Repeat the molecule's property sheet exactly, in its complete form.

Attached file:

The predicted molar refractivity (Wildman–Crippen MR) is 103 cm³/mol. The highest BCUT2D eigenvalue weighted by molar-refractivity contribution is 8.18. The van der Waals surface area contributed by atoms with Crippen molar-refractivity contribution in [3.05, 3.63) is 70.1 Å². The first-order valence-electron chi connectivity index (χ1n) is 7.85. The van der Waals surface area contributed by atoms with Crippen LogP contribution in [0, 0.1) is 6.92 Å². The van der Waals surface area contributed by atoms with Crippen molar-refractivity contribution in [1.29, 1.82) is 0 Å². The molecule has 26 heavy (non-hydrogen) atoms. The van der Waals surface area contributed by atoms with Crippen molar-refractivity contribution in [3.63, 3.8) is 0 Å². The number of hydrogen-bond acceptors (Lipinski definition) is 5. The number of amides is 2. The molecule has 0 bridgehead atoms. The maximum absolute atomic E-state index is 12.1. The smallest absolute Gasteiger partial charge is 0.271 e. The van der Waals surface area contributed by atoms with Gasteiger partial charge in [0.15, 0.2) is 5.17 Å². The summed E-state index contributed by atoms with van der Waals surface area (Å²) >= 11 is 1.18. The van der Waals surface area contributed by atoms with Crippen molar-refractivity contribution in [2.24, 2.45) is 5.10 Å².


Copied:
The predicted molar refractivity (Wildman–Crippen MR) is 103 cm³/mol. The highest BCUT2D eigenvalue weighted by molar-refractivity contribution is 8.18. The van der Waals surface area contributed by atoms with Crippen molar-refractivity contribution in [3.05, 3.63) is 70.1 Å². The first-order valence-electron chi connectivity index (χ1n) is 7.85. The van der Waals surface area contributed by atoms with Crippen LogP contribution in [0, 0.1) is 6.92 Å². The van der Waals surface area contributed by atoms with Crippen molar-refractivity contribution in [1.29, 1.82) is 0 Å². The molecule has 26 heavy (non-hydrogen) atoms. The van der Waals surface area contributed by atoms with Crippen molar-refractivity contribution in [3.63, 3.8) is 0 Å². The number of hydrogen-bond acceptors (Lipinski definition) is 5. The number of amides is 2. The molecule has 0 bridgehead atoms. The maximum absolute atomic E-state index is 12.1. The smallest absolute Gasteiger partial charge is 0.271 e. The van der Waals surface area contributed by atoms with Gasteiger partial charge in [0.15, 0.2) is 5.17 Å². The summed E-state index contributed by atoms with van der Waals surface area (Å²) >= 11 is 1.18. The van der Waals surface area contributed by atoms with Crippen molar-refractivity contribution in [2.24, 2.45) is 5.10 Å².